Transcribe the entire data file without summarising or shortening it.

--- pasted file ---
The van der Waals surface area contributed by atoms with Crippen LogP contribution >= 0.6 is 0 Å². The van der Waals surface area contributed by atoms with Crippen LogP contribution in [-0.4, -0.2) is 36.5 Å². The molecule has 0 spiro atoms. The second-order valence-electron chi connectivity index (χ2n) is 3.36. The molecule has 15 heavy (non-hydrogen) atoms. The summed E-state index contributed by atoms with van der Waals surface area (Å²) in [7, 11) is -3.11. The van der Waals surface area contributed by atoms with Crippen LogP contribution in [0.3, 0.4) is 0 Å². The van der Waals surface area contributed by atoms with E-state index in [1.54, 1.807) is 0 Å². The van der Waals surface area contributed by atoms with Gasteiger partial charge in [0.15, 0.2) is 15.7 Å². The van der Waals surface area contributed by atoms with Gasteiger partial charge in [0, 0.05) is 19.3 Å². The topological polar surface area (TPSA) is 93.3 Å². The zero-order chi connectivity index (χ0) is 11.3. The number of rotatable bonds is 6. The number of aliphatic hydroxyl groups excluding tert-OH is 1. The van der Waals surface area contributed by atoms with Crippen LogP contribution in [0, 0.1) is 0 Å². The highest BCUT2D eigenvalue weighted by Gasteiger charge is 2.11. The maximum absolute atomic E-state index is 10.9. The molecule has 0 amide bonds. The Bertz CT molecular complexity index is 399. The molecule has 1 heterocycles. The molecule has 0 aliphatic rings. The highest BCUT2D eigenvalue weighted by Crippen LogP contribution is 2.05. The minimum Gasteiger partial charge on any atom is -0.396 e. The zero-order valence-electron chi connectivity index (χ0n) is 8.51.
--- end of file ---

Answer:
The van der Waals surface area contributed by atoms with Crippen LogP contribution >= 0.6 is 0 Å². The van der Waals surface area contributed by atoms with Crippen LogP contribution in [-0.4, -0.2) is 36.5 Å². The molecule has 0 spiro atoms. The second-order valence-electron chi connectivity index (χ2n) is 3.36. The molecule has 15 heavy (non-hydrogen) atoms. The summed E-state index contributed by atoms with van der Waals surface area (Å²) in [7, 11) is -3.11. The van der Waals surface area contributed by atoms with Crippen LogP contribution in [0.3, 0.4) is 0 Å². The van der Waals surface area contributed by atoms with E-state index in [1.54, 1.807) is 0 Å². The van der Waals surface area contributed by atoms with Gasteiger partial charge in [0.15, 0.2) is 15.7 Å². The van der Waals surface area contributed by atoms with Gasteiger partial charge in [0, 0.05) is 19.3 Å². The topological polar surface area (TPSA) is 93.3 Å². The zero-order chi connectivity index (χ0) is 11.3. The number of rotatable bonds is 6. The number of aliphatic hydroxyl groups excluding tert-OH is 1. The van der Waals surface area contributed by atoms with Crippen LogP contribution in [0, 0.1) is 0 Å². The highest BCUT2D eigenvalue weighted by Gasteiger charge is 2.11. The maximum absolute atomic E-state index is 10.9. The molecule has 0 amide bonds. The Bertz CT molecular complexity index is 399. The molecule has 1 heterocycles. The molecule has 0 aliphatic rings. The highest BCUT2D eigenvalue weighted by Crippen LogP contribution is 2.05. The minimum Gasteiger partial charge on any atom is -0.396 e. The zero-order valence-electron chi connectivity index (χ0n) is 8.51.